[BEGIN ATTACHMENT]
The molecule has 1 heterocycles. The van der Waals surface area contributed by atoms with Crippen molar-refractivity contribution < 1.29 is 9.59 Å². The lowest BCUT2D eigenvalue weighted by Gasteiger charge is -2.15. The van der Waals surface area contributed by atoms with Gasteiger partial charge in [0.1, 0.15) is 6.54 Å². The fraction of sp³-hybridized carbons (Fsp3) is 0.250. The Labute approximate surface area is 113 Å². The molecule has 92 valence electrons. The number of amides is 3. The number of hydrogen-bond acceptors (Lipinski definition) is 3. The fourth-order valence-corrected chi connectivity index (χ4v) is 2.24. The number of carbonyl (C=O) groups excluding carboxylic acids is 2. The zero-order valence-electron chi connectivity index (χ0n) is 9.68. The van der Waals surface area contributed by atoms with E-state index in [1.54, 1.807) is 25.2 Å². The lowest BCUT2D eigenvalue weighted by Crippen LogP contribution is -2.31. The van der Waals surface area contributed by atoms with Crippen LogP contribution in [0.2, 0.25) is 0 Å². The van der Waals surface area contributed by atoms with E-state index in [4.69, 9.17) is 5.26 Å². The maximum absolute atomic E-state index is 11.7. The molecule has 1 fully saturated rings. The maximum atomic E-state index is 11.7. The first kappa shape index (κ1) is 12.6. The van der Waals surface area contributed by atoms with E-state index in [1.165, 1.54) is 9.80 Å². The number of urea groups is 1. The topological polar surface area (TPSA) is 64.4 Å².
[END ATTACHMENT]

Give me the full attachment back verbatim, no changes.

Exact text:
The molecule has 1 heterocycles. The van der Waals surface area contributed by atoms with Crippen molar-refractivity contribution < 1.29 is 9.59 Å². The lowest BCUT2D eigenvalue weighted by Gasteiger charge is -2.15. The van der Waals surface area contributed by atoms with Gasteiger partial charge in [0.1, 0.15) is 6.54 Å². The fraction of sp³-hybridized carbons (Fsp3) is 0.250. The Labute approximate surface area is 113 Å². The molecule has 92 valence electrons. The number of amides is 3. The number of hydrogen-bond acceptors (Lipinski definition) is 3. The fourth-order valence-corrected chi connectivity index (χ4v) is 2.24. The number of carbonyl (C=O) groups excluding carboxylic acids is 2. The zero-order valence-electron chi connectivity index (χ0n) is 9.68. The van der Waals surface area contributed by atoms with E-state index in [1.54, 1.807) is 25.2 Å². The lowest BCUT2D eigenvalue weighted by Crippen LogP contribution is -2.31. The van der Waals surface area contributed by atoms with Crippen LogP contribution in [0.2, 0.25) is 0 Å². The van der Waals surface area contributed by atoms with E-state index in [4.69, 9.17) is 5.26 Å². The maximum absolute atomic E-state index is 11.7. The molecule has 1 fully saturated rings. The maximum atomic E-state index is 11.7. The first kappa shape index (κ1) is 12.6. The van der Waals surface area contributed by atoms with E-state index in [1.165, 1.54) is 9.80 Å². The number of urea groups is 1. The topological polar surface area (TPSA) is 64.4 Å².